Bill expanding concealed-carry gun rights passes House Judiciary Committee

The US House Judiciary Committee on Wednesday approved a bill that would allow gun owners with state-issued concealed carry permits to carry their guns into other states that also allow concealed carrying. The bill would amend chapter 44 of Title 18 of the federal criminal code and require individuals be eligible to possess and transport a firearm under federal law, obtain a valid concealed carry permit from one's state of residence, and carry a valid photo identification document.

Forty-eight former Argentine officers sentenced for 'dirty war' killings

An Argentine judicial panel on Wednesday sentenced 29 former officials to life in prison, and 19 to between 8-25 years for murder and torture during the junta's 1976-1983 "Dirty War". The sentencing concluded a five-year trial and represented Argentina's largest verdict to date for crimes against humanity. Collectively, the 48 defendants were charged with the deaths of 789 victims. The prosecution called more than 800 witnesses to make their case. Additionally, the court acquitted six former officials.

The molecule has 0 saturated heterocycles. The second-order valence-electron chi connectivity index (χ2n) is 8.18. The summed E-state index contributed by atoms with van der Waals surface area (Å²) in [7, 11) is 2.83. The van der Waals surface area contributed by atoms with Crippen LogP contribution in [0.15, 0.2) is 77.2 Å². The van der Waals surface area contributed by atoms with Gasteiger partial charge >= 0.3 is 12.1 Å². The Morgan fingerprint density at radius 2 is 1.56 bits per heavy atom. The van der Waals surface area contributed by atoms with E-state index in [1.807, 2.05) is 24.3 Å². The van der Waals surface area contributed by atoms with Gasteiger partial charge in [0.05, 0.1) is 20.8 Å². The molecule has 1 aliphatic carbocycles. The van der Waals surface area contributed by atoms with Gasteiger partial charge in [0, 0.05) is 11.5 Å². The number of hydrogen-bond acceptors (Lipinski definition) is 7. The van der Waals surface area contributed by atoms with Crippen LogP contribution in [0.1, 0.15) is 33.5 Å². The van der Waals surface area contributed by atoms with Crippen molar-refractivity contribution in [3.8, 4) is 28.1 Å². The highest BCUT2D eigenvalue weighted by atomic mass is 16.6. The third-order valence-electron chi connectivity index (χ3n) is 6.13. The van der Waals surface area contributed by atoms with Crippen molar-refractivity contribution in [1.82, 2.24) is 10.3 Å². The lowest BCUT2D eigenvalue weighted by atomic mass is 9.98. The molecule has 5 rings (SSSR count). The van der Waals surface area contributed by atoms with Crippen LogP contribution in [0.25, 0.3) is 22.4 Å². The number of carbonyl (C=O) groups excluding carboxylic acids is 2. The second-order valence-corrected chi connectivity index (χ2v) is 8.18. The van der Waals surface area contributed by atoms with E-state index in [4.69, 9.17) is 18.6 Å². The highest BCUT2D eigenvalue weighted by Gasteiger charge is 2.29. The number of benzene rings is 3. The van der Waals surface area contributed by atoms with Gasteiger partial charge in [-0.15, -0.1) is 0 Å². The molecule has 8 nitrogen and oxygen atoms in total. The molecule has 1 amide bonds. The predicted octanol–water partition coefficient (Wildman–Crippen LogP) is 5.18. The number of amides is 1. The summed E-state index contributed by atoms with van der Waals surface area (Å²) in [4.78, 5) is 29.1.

Saudi prince released from custody after reaching $1bn corruption settlement

Saudi Arabian authorities released Prince Miteb bin Abdullah from custody on Tuesday after reaching an estimated $1 billion settlement agreement concerning corruption allegations, according to a Saudi official. Miteb, "along with 200 other royals, ministers and business tycoons," was arrested and detained in the Ritz-Carlton hotel in Riyadh earlier this month for alleged participation in the so-called "anti-graft campaign." Accusations against him include "embezzlement, hiring ghost employees and awarding contracts to his own firms, including a deal for walkie talkies and bulletproof military gear."

Japan Supreme Court rules sexual intention not necessary in indecent assault charges

Japan's Supreme Court ruled Wednesday that the crime of indecent assault does not require a sexual intention. The case came before the supreme court after a man denied having sexual intent when he molested and took nude photos of a girl under the age of 13. He was sentenced to 42 months in prison by a lower court. The man stated that because he only took the pictures to send them to an acquaintance from whom he wanted to borrow money, he could not be convicted of indecent assault. (Click here)